Oedipus' Hamartia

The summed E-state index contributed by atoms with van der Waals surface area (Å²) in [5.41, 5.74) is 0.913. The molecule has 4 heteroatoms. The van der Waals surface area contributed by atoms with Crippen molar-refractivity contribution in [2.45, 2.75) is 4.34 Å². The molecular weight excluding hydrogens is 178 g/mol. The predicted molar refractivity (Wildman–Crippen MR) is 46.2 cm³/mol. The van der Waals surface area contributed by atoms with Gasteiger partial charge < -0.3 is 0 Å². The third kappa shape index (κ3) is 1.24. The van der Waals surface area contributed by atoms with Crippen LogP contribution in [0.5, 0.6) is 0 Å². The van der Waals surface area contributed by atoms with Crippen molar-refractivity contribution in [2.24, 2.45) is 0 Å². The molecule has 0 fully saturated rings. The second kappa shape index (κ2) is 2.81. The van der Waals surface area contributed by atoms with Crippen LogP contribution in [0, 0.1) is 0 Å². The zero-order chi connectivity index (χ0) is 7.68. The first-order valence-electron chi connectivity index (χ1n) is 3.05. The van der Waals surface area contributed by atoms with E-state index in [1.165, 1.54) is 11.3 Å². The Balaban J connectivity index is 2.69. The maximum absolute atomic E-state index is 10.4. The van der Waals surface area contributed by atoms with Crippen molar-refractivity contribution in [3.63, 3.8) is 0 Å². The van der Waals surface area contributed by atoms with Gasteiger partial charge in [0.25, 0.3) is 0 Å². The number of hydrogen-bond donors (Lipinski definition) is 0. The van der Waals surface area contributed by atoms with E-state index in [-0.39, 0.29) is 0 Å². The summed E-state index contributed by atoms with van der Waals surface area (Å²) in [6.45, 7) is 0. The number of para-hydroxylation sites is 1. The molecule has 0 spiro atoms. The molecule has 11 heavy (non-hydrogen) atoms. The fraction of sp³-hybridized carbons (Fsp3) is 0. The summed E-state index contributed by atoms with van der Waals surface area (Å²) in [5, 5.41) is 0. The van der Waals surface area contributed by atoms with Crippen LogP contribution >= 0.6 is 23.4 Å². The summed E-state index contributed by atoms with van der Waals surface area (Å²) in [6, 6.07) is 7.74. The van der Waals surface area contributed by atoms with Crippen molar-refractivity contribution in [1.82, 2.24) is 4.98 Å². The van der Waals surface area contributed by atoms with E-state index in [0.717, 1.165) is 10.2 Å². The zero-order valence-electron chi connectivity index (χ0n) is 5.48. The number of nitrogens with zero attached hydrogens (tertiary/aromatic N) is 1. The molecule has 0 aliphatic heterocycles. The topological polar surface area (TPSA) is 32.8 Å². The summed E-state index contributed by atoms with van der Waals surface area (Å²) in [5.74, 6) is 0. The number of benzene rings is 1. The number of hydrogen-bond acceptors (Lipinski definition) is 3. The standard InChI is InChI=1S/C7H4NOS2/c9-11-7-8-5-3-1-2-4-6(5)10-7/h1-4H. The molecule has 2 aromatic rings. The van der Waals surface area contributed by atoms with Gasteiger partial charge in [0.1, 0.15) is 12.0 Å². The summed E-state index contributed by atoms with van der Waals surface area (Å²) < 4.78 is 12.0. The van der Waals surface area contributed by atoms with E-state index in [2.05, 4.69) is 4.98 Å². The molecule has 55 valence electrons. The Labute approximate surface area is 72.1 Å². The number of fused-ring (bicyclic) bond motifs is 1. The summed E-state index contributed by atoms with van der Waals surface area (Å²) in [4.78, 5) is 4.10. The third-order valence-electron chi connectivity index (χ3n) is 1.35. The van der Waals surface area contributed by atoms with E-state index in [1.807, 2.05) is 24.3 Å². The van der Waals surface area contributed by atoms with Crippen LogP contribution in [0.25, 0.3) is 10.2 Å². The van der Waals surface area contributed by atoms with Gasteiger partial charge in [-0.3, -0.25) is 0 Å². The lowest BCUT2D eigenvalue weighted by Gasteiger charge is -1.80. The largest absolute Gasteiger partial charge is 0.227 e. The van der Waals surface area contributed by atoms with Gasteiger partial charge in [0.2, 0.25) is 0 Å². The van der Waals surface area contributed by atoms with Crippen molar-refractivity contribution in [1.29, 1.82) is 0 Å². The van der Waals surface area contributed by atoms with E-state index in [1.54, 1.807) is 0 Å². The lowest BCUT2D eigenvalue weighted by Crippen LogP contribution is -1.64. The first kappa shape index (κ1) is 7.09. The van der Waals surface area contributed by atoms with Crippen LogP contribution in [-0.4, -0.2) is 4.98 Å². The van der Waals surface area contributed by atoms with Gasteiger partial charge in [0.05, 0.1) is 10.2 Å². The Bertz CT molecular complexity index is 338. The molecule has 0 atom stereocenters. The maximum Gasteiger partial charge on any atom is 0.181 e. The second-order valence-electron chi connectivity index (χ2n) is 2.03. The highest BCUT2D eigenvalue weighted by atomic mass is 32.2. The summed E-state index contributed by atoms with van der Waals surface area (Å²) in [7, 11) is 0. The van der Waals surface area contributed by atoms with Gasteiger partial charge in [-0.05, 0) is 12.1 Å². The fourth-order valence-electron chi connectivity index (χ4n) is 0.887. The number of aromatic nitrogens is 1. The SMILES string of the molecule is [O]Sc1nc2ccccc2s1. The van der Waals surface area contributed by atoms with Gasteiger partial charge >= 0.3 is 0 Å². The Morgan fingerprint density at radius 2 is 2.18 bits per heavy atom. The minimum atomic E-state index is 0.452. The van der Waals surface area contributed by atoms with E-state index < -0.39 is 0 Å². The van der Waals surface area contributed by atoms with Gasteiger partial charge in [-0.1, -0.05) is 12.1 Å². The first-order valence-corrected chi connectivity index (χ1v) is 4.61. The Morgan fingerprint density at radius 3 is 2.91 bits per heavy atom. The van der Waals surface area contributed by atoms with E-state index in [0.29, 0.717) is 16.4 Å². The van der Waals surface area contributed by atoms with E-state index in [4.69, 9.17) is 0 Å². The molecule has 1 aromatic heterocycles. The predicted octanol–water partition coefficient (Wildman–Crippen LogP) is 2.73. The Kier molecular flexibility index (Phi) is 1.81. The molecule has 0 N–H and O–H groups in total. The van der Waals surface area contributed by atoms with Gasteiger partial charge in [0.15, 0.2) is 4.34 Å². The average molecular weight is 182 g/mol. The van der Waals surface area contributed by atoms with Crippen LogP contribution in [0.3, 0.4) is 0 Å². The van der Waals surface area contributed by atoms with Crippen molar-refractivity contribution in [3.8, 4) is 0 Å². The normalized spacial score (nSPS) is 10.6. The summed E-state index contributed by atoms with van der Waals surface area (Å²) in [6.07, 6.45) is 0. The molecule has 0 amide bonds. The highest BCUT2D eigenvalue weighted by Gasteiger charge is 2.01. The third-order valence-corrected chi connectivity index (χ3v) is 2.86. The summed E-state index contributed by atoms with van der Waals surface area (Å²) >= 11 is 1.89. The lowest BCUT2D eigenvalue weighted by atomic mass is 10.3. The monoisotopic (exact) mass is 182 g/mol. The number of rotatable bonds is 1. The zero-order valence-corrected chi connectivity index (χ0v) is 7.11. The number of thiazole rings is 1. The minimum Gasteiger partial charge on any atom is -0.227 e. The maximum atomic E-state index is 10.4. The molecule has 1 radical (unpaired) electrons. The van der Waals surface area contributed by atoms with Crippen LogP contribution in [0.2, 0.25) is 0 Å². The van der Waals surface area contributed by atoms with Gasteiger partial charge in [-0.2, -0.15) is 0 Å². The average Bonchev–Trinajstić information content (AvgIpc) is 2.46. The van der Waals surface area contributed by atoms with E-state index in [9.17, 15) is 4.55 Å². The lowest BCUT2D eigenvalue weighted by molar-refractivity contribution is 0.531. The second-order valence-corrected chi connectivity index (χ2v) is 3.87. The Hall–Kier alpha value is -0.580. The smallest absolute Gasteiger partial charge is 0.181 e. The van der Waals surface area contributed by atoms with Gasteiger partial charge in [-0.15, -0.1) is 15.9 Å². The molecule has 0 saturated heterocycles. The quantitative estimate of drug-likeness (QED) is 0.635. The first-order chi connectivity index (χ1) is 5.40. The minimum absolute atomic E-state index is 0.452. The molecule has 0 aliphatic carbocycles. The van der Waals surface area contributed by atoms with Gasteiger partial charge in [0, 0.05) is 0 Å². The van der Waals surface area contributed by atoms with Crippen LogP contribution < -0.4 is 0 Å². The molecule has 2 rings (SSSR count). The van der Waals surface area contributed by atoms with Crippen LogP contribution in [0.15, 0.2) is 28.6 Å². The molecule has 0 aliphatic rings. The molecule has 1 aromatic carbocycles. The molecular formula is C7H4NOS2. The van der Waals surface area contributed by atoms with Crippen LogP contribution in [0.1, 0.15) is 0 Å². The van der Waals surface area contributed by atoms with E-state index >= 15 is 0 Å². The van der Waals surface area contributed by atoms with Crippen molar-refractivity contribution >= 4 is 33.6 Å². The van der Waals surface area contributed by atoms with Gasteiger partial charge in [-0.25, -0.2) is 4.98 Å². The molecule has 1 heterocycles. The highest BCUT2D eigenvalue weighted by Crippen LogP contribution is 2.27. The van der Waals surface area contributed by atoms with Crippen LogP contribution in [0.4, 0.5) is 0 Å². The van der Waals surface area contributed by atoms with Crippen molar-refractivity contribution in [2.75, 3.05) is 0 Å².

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Oedipus’ Hamartia Hamartia or “tragic flaw” justifies the outcome of a character in a specific situation due to a key mental or physical trait. Oedipus has no single immediately obvious flaws that could be tied to his fate in Thebes. He does however have two traits that when combined impede his judgment and ultimately seal his destiny. The combination of excessive pride and an atrocious temperament leads to the egregious demise that Oedipus encounters. While it is perfectly plausible to argue that Oedipus had no specific “tragic flaw”, there are two character traits that combined, couple to form a flaw that leads ultimately to the demise of Oedipus Rex. If Oedipus’ fate were indeed predestined, then regardless of his actions he would have ended up in the same place. Suffice to say that even if Oedipus were the perfect person, he would have ended up fulfilling the prophecy made of him. From this we can conclude that it is unlikely that the outcome of the play was governed by fate, since Sophocles would have little to no reason to write what he did. If fate indeed determined destiny then what was to happen would have happened and Oedipus could have done nothing to prevent it, the play would be boring and Sophocles no more than a simple play write. From the eyes of the reader Oedipus could be deemed reckless and careless. On the other hand, from Oedipus’ viewpoint he was doing the right thing all along. He left who he believed to be his parents, killed a group of who he assumed were bandits and started an inquiry into what he believed would save his city and avenge a fallen king; These are astonishingly human actions, with no grounds for being judged as “tragic flaws” in any sense of the term. What Oedipus’ true flaw was is not a single characteristic but a coupling of intense pride and a vicious temperament. Like many Kings throughout history, Oedipus was proud
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